With the crisis in Ukraine, the world is suddenly facing an unimaginable energy crisis. Brent crude oil moved above $120 per barrel (bbl) and then came back around $110 a barrel.
At these prices, inflation is baked into our future and we begin to confront better energy choices, and at the same time begin to question how our energy transition is going.
The anti-nuclear lobby is pushing renewable energy as the solution, but that [is unrealistic], It’s doing so under the seemingly well-meaning cloak of the Just Energy transition.
What exactly is the Just Energy Transition? At its core, it must address the issue of energy security and affordability, balanced with environmental sustainability. Sunlight and wind are not going to solve this on their own. We would need an energy mix, and that includes nuclear.
We have recently been reminded by Germany of how things can get messy when you pursue ‘environmental sustainability’ as a priority over energy security. Germany is dependent on its neighbors – and that includes Russia – for its energy security, which derives almost entirely from fossil fuels. This proved to be a fatal mistake, which continues to challenge Germany’s sovereignty to this day.
Shutting down its domestic nuclear power plants has also rendered Germany’s sustainability goals ineffective, while keeping the price of electricity in orbit as it relies more on fossil fuels to stabilize intermittent energy supplies. The result is CO₂ emissions six times higher than in Germany’s neighbor France (and more than from the Intergovernmental Panel on Climate Change Recommendations). It should alert us that this same “model solution” has been sold to South Africa over the past decade with similar results, compounded by load shedding.
South Africa does not have the luxury of an abundant energy supply from across its borders and therefore needs to be energy self-sufficient. Fortunately, South Africa has the potential to generate its own electricity from abundant fossil fuels, renewable energy and uranium. So we must learn from the mistakes of our former mentors and develop our own energy transitions that align with our energy endowments.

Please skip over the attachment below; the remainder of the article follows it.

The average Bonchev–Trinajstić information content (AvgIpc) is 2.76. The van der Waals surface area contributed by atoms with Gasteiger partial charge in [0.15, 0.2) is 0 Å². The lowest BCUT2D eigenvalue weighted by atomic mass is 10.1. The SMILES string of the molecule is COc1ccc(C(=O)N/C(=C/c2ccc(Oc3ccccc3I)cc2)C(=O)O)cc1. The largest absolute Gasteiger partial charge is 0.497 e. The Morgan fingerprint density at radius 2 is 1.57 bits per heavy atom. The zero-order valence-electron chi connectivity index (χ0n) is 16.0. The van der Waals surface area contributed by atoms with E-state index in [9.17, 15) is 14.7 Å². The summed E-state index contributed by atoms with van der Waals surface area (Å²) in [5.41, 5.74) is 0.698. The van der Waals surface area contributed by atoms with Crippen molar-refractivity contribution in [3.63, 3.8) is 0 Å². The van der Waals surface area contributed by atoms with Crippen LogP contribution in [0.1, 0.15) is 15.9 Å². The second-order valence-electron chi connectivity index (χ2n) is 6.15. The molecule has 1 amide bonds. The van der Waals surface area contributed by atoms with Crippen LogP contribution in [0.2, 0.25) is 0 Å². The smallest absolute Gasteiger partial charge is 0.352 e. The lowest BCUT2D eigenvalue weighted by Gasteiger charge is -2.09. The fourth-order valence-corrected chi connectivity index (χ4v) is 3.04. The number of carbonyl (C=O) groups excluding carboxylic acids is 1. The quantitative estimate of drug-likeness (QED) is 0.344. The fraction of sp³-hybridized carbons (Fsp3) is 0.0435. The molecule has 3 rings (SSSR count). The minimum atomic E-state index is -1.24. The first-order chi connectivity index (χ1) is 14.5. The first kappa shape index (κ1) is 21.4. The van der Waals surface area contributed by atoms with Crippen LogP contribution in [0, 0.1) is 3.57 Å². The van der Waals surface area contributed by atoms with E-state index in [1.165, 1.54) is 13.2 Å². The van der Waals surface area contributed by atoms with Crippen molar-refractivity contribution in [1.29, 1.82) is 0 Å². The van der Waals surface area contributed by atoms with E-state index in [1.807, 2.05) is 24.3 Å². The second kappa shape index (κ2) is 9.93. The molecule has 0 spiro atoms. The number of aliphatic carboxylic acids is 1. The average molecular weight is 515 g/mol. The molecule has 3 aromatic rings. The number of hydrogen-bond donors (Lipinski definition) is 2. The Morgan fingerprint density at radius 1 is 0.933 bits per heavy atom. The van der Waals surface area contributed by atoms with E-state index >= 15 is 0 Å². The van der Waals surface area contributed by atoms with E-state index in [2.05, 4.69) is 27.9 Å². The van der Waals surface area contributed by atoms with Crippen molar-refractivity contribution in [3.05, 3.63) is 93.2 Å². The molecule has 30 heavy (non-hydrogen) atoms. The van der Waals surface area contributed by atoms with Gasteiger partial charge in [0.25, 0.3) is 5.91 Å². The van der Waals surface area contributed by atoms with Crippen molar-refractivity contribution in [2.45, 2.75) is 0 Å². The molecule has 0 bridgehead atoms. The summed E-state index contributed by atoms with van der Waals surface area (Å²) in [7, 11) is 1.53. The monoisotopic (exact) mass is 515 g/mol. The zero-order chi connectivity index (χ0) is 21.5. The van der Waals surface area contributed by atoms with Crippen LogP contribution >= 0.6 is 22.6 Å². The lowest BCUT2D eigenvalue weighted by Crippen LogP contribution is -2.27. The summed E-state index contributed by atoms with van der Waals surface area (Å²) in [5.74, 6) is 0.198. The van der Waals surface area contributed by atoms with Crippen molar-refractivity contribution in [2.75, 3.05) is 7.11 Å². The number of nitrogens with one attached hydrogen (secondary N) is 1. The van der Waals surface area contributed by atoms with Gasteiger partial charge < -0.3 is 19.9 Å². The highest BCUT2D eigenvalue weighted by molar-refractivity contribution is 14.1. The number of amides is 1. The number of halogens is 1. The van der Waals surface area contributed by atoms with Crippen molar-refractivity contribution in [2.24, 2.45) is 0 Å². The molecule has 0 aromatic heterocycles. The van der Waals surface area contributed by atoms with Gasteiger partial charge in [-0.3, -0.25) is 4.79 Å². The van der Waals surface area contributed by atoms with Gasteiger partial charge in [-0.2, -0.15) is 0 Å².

In anticipation of doubling the world’s electricity consumption by 2050, environmental scientist and Forbes contributor, James Konka, suggests a balanced and sustainable energy portfolio, which includes: One third from electricity, one third from hydro and renewable energy and one third from nuclear power. It will achieve an average CO₂ footprint < 200 grams per kilowatt hour (g/kWh) at an affordable tariff. Then we have an effective solution for cleaning our transport sector and urban areas. With a growing economy and a sustainable environment, we can for once address the quality of life and prosperity of the people of Africa.
South Africa has access to all the energy resources needed to undertake a program such as:
- reducing coal through a sensible retirement program;
- increase in natural gas (with reservations on international price volatility);
- participation on regional hydropower, and;
- To significantly increase renewable energy and nuclear power generation.
Weather-dependent technologies can be easily balanced, giving us the only slim chance we have of ending load-shedding and driving economic growth into positive territory over the next decade.
Battery energy storage systems are net consumers of electricity, meaning they consume more electricity from the grid than they distribute. Their value to the grid is helping to mitigate peak demands with stored energy during low demand periods. This is an expensive solution, given that it does not impose additional watts on the grid, and the CO₂ footprint is >200 grams per kilowatt hour (kWh).
Last year’s COP 26 climate conference in Glasgow highlighted the valuable contribution of gas and nuclear power to our clean energy transition. Developed countries’ taxonomy not only classify them as “green” with access to green funding, but also essential to achieving the sustainability goals of these just energy transitions.
If the RMIPPPP (Risk Mitigation Independent Power Producer Procurement Program) is affordable, nuclear power is a clear winner for South Africa. It provides the most reliable and clean electricity on the grid in its safe operating life of 60 to 80 years. It may cost three times as much to develop and build, but it delivers three times the amount of electricity at the lowest cost, one-time refinement (like Koeberg). What does South Africa need right now? Let’s do it.
Des Muller is the spokesperson for the SA Nuclear Build Platform.